the characters


Dr. Augustus Fenn (and driver) (circa) 1912

julian bhigg

Julian Bhigg, 1916

Joellyn Dithers, 1929

Joellyn Dithers, 1929




From its imagined beginning to its brick-and-mortar realization, the Moon House evoked passion in both patron Augustus Fenn and artist/architect Julian Bhigg—two men of vision and equally strong willed. In the end, both got their house. But their decade-long journey was pocked with acrimony.

Patron/benefactor Augustus Fenn writes in his journal:
I indulge Julian [Bhigg] his relentless ‘fusion geometrics’ because I have my ear to his genius. And because his single masterpiece, my beloved ‘Moon House,’ is at once innovative, eccentric, courageous, and indulgent—a mirror of my own virtues and conceits, of course—but somehow rendered beautiful. “You’re odd,” it whispers. “And in that oddness, sublime.”

Architect/artist Julian Bhigg writes in his journal:
The great man [Dr. Fenn] has no idea how effectively I could do my work, how I could fulfill what he calls my ‘artistic calling’…my ‘creative destiny’…my ‘sacred gift of vision’—if he would only do me a single, very simple kindness: Shut up!

The Moon House’s daily management—hiring, firing, and bill paying—fell to Ms. Joellyn Dithers, or “Jo,” as she was known. Of Haitian descent—and notably lovely—Jo first joined Dr. Fenn’s staff as a domestic at the age of 26. Rumor hints at a love triangle between herself, Augustus Fenn, and Julian Bhigg, although evidence of such a trio does not exist. What do exist are records of Jo’s tongue—reputedly as sharp as her pencil. “Drool-wipe,” “sod brain,” and “dragon bum” were her tamer insults. The doctor frequently retreated to his suite rather than encounter her in the hall. A former prostitute, Jo had not a single educational credit, yet she brought to the table what Dr. Fenn and Julian Bhigg famously lacked—common sense.

In a 1928 letter to her sister, Joellyn wrote:
Genus folk are all well and good—the Doc and Mister Bhigg, I meen. But when it comes to bidness—I meen runnin’ things right and proper—coupl‘a fool pinheads is how they comes across to me!



When disaster struck on January 1, 1937, at 1:16 AM, Augustus Fenn was aboard the HMS Huntington cruising Indonesia’s Maluku Islands. Julian Bhigg was in Sebastopol, California, toasting the new year with a favorite cousin. Miraculously, no one at the Moon House was in residence. The archives of the Indonesia steamship company contain Bhigg’s urgent attempt to contact Dr. Fenn.

Augustus Fenn’s response—if there was one—has never been recovered. Two days later, on January 3, 1937, when the steamer left the port of Ambon, Dr. Fenn was not on board. The ship’s log simply states, “missing.” In fact, Augustus Fenn was never seen again. In 1948 a Japanese naval officer conducting postwar reconnaissance in the Maluku atolls snapped a photograph of “a jungle man” emerging from a crudely made house that bore an unmistakable resemblance to a Julian Bhigg design. The photo, when it reached the San Francisco press in October of 1948, prompted wild speculation. Had the eccentric inventor actually survived? The matter was never pursued through official channels, and in February of 1949, the Maluku atolls were destroyed by a tsunami.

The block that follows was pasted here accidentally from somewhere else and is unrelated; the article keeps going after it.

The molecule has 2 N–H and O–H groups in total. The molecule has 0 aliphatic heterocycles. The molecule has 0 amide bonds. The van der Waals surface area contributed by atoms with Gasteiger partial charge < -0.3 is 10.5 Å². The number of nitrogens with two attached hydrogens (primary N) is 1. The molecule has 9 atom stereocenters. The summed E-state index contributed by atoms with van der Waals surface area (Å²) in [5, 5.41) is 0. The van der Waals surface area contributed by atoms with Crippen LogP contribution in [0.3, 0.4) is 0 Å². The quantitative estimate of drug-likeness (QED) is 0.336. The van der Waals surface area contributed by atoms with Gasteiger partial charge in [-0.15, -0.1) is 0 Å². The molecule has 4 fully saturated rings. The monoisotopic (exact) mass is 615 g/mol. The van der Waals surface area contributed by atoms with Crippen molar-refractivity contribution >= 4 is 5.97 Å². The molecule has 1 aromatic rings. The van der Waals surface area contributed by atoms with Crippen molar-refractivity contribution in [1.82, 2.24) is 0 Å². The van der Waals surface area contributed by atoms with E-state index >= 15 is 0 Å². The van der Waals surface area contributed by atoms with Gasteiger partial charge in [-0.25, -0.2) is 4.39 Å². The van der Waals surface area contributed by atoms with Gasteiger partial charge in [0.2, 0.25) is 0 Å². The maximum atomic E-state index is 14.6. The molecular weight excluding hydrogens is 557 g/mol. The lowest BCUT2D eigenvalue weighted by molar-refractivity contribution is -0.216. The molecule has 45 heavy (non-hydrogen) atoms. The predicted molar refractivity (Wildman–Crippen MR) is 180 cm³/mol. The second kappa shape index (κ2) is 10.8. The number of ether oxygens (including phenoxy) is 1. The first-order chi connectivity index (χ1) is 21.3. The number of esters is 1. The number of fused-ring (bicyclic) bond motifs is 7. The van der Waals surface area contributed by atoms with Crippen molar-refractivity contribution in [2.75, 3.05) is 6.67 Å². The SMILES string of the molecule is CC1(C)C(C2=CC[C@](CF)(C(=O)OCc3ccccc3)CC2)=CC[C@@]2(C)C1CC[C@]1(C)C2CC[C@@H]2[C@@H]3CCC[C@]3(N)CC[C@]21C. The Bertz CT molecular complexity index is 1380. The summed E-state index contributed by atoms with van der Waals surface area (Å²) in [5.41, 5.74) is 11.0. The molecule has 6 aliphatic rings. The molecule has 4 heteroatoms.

Julian Bhigg, the Moon House’s architect, migrated to the Southern California desert community of Banning, where he lived for two years with his sister in a wind‑rattled, five-room clapboard house. In May of 1939, at age 63, he died of cerebral hemorrhage. If there were subsequent architectural designs, none survive. A statement from his sister reads: “I never again saw my brother take up a pencil.”

Following the disaster, Joellyn Dithers moved to Santa Rosa, California, where she started a bookkeeping business that would eventually boast a staff of 32. In 1953, after the Second World War, she returned to Glen Ellen to purchase a 157-acre ranch on the slopes of the Mayacamas—“Dithers Rise,” it would come to be known—a wide reach of hillside where she ran cattle and established walnut orchards. Just to the south—a sight she woke to every morning—was the high, shorn-off plateau from which the Moon House had once cast its long and striking shadow. She died of natural causes in 1967 at age 94.